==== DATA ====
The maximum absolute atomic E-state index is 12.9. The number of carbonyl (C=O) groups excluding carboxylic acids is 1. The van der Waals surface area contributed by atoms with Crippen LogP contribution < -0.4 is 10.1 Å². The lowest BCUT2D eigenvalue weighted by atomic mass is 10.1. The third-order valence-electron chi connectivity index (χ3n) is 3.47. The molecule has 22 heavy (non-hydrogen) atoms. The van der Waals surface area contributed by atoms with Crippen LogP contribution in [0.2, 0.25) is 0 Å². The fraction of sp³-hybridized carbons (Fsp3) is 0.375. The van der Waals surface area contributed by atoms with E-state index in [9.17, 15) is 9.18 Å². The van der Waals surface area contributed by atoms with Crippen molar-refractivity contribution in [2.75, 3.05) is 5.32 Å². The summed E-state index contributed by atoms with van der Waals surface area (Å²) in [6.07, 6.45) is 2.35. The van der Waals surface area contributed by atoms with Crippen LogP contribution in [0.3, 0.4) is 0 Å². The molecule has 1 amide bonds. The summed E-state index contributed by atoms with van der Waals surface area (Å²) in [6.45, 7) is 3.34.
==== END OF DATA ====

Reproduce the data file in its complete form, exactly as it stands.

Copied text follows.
The maximum absolute atomic E-state index is 12.9. The number of carbonyl (C=O) groups excluding carboxylic acids is 1. The van der Waals surface area contributed by atoms with Crippen LogP contribution < -0.4 is 10.1 Å². The lowest BCUT2D eigenvalue weighted by atomic mass is 10.1. The third-order valence-electron chi connectivity index (χ3n) is 3.47. The molecule has 22 heavy (non-hydrogen) atoms. The van der Waals surface area contributed by atoms with Crippen LogP contribution in [0.2, 0.25) is 0 Å². The fraction of sp³-hybridized carbons (Fsp3) is 0.375. The van der Waals surface area contributed by atoms with E-state index in [9.17, 15) is 9.18 Å². The van der Waals surface area contributed by atoms with Crippen molar-refractivity contribution in [2.75, 3.05) is 5.32 Å². The summed E-state index contributed by atoms with van der Waals surface area (Å²) in [6.07, 6.45) is 2.35. The van der Waals surface area contributed by atoms with Crippen LogP contribution in [0.3, 0.4) is 0 Å². The molecule has 1 amide bonds. The summed E-state index contributed by atoms with van der Waals surface area (Å²) in [6.45, 7) is 3.34.